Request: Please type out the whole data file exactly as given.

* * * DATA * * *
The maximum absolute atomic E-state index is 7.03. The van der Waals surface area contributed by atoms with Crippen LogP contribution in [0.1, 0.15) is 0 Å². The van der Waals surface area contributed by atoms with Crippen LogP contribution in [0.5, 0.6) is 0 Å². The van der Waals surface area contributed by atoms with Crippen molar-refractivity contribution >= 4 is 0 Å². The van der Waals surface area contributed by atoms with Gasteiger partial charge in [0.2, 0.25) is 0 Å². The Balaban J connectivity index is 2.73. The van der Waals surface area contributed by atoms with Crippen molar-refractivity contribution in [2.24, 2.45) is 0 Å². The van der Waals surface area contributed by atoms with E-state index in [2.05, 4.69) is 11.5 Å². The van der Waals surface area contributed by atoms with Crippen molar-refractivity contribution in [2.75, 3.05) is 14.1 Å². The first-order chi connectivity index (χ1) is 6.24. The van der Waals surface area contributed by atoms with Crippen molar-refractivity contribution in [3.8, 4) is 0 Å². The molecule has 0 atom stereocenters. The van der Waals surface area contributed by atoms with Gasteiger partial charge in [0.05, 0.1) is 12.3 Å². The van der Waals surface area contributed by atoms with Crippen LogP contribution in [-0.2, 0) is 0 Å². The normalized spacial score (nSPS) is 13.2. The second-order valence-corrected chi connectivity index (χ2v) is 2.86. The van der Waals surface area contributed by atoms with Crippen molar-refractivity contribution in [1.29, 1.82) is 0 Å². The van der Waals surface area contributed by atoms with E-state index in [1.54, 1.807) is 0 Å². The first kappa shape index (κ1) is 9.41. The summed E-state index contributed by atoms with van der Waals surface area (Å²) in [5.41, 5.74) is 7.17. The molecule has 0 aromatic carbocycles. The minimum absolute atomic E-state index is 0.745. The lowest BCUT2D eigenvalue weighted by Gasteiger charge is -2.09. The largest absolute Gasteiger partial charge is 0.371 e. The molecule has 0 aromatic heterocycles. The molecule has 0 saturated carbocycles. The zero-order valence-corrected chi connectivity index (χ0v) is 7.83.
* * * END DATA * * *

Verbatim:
The maximum absolute atomic E-state index is 7.03. The van der Waals surface area contributed by atoms with Crippen LogP contribution in [0.1, 0.15) is 0 Å². The van der Waals surface area contributed by atoms with Crippen LogP contribution in [0.5, 0.6) is 0 Å². The van der Waals surface area contributed by atoms with Crippen molar-refractivity contribution >= 4 is 0 Å². The van der Waals surface area contributed by atoms with Gasteiger partial charge in [0.2, 0.25) is 0 Å². The Balaban J connectivity index is 2.73. The van der Waals surface area contributed by atoms with Crippen molar-refractivity contribution in [2.24, 2.45) is 0 Å². The van der Waals surface area contributed by atoms with E-state index in [2.05, 4.69) is 11.5 Å². The van der Waals surface area contributed by atoms with Crippen molar-refractivity contribution in [2.75, 3.05) is 14.1 Å². The first-order chi connectivity index (χ1) is 6.24. The van der Waals surface area contributed by atoms with Crippen molar-refractivity contribution in [3.8, 4) is 0 Å². The molecule has 0 atom stereocenters. The van der Waals surface area contributed by atoms with Gasteiger partial charge in [0.05, 0.1) is 12.3 Å². The van der Waals surface area contributed by atoms with Crippen LogP contribution in [-0.2, 0) is 0 Å². The normalized spacial score (nSPS) is 13.2. The second-order valence-corrected chi connectivity index (χ2v) is 2.86. The van der Waals surface area contributed by atoms with Crippen molar-refractivity contribution in [1.29, 1.82) is 0 Å². The van der Waals surface area contributed by atoms with E-state index in [1.54, 1.807) is 0 Å². The first kappa shape index (κ1) is 9.41. The summed E-state index contributed by atoms with van der Waals surface area (Å²) in [5.41, 5.74) is 7.17. The molecule has 0 aromatic carbocycles. The minimum absolute atomic E-state index is 0.745. The lowest BCUT2D eigenvalue weighted by Gasteiger charge is -2.09. The largest absolute Gasteiger partial charge is 0.371 e. The molecule has 0 aromatic heterocycles. The molecule has 0 saturated carbocycles. The zero-order valence-corrected chi connectivity index (χ0v) is 7.83.